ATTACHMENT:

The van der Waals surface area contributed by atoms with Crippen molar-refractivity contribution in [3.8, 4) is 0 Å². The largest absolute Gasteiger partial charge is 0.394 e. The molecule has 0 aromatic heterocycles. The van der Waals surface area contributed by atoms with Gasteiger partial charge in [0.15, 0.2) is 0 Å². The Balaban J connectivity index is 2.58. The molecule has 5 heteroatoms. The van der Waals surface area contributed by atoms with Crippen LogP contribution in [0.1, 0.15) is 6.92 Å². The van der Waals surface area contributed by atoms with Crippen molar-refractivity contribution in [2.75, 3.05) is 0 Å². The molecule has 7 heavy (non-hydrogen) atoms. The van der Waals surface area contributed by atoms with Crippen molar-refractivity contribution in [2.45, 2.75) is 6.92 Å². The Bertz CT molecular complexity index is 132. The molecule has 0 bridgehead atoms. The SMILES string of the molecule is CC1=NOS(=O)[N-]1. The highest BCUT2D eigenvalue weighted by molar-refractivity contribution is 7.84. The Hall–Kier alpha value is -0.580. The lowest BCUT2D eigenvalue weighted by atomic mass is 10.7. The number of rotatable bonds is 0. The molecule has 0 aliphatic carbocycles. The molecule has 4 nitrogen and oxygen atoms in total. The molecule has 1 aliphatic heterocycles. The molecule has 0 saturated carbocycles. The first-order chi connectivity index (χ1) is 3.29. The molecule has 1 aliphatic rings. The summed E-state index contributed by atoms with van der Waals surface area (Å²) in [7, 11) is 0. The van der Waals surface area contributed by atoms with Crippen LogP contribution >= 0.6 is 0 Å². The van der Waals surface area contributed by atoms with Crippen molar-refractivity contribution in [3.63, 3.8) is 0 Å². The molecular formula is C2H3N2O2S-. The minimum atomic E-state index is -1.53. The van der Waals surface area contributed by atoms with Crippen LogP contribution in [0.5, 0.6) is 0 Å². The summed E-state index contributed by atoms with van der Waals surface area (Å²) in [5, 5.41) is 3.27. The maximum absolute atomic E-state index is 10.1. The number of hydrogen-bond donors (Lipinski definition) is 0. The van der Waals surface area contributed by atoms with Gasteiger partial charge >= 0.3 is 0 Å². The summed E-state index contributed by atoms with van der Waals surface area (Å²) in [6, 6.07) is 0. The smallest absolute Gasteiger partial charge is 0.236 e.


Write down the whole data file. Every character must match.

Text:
The van der Waals surface area contributed by atoms with Crippen molar-refractivity contribution in [3.8, 4) is 0 Å². The largest absolute Gasteiger partial charge is 0.394 e. The molecule has 0 aromatic heterocycles. The van der Waals surface area contributed by atoms with Gasteiger partial charge in [0.15, 0.2) is 0 Å². The Balaban J connectivity index is 2.58. The molecule has 5 heteroatoms. The van der Waals surface area contributed by atoms with Crippen LogP contribution in [0.1, 0.15) is 6.92 Å². The van der Waals surface area contributed by atoms with Crippen molar-refractivity contribution in [2.75, 3.05) is 0 Å². The molecule has 7 heavy (non-hydrogen) atoms. The van der Waals surface area contributed by atoms with Crippen molar-refractivity contribution in [2.45, 2.75) is 6.92 Å². The Bertz CT molecular complexity index is 132. The molecule has 0 bridgehead atoms. The SMILES string of the molecule is CC1=NOS(=O)[N-]1. The highest BCUT2D eigenvalue weighted by molar-refractivity contribution is 7.84. The Hall–Kier alpha value is -0.580. The lowest BCUT2D eigenvalue weighted by atomic mass is 10.7. The number of rotatable bonds is 0. The molecule has 0 aliphatic carbocycles. The molecule has 4 nitrogen and oxygen atoms in total. The molecule has 1 aliphatic heterocycles. The molecule has 0 saturated carbocycles. The first-order chi connectivity index (χ1) is 3.29. The molecule has 1 aliphatic rings. The summed E-state index contributed by atoms with van der Waals surface area (Å²) in [7, 11) is 0. The van der Waals surface area contributed by atoms with Crippen LogP contribution >= 0.6 is 0 Å². The van der Waals surface area contributed by atoms with Crippen molar-refractivity contribution in [3.63, 3.8) is 0 Å². The molecular formula is C2H3N2O2S-. The minimum atomic E-state index is -1.53. The van der Waals surface area contributed by atoms with Crippen LogP contribution in [0.5, 0.6) is 0 Å². The summed E-state index contributed by atoms with van der Waals surface area (Å²) in [5, 5.41) is 3.27. The maximum absolute atomic E-state index is 10.1. The number of hydrogen-bond donors (Lipinski definition) is 0. The van der Waals surface area contributed by atoms with Gasteiger partial charge >= 0.3 is 0 Å². The summed E-state index contributed by atoms with van der Waals surface area (Å²) in [6, 6.07) is 0. The smallest absolute Gasteiger partial charge is 0.236 e.